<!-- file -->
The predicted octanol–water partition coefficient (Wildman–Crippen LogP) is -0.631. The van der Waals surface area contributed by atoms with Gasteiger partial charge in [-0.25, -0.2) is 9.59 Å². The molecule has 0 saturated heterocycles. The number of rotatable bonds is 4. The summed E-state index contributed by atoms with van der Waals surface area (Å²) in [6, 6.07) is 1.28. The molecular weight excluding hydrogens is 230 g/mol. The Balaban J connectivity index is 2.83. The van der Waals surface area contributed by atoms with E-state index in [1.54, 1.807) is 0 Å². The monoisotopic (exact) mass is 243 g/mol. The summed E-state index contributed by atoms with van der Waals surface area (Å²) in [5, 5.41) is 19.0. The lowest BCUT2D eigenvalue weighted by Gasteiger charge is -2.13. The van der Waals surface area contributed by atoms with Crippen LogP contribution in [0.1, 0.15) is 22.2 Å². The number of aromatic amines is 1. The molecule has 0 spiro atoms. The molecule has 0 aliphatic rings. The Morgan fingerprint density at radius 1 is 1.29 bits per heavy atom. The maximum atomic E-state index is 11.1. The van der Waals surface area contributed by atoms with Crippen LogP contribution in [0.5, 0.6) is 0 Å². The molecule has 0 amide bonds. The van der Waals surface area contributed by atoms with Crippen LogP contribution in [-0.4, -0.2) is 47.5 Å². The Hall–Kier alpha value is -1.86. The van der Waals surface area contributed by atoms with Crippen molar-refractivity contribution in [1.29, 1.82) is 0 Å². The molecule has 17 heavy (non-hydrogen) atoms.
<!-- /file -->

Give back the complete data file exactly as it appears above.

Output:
The predicted octanol–water partition coefficient (Wildman–Crippen LogP) is -0.631. The van der Waals surface area contributed by atoms with Gasteiger partial charge in [-0.25, -0.2) is 9.59 Å². The molecule has 0 saturated heterocycles. The number of rotatable bonds is 4. The summed E-state index contributed by atoms with van der Waals surface area (Å²) in [6, 6.07) is 1.28. The molecular weight excluding hydrogens is 230 g/mol. The Balaban J connectivity index is 2.83. The van der Waals surface area contributed by atoms with E-state index in [1.54, 1.807) is 0 Å². The monoisotopic (exact) mass is 243 g/mol. The summed E-state index contributed by atoms with van der Waals surface area (Å²) in [5, 5.41) is 19.0. The lowest BCUT2D eigenvalue weighted by Gasteiger charge is -2.13. The van der Waals surface area contributed by atoms with Crippen LogP contribution in [0.1, 0.15) is 22.2 Å². The number of aromatic amines is 1. The molecule has 0 spiro atoms. The molecule has 0 aliphatic rings. The Morgan fingerprint density at radius 1 is 1.29 bits per heavy atom. The maximum atomic E-state index is 11.1. The van der Waals surface area contributed by atoms with Crippen LogP contribution in [0.5, 0.6) is 0 Å². The molecule has 0 amide bonds. The van der Waals surface area contributed by atoms with Crippen LogP contribution in [-0.4, -0.2) is 47.5 Å². The Hall–Kier alpha value is -1.86. The van der Waals surface area contributed by atoms with Crippen molar-refractivity contribution in [1.29, 1.82) is 0 Å². The molecule has 17 heavy (non-hydrogen) atoms.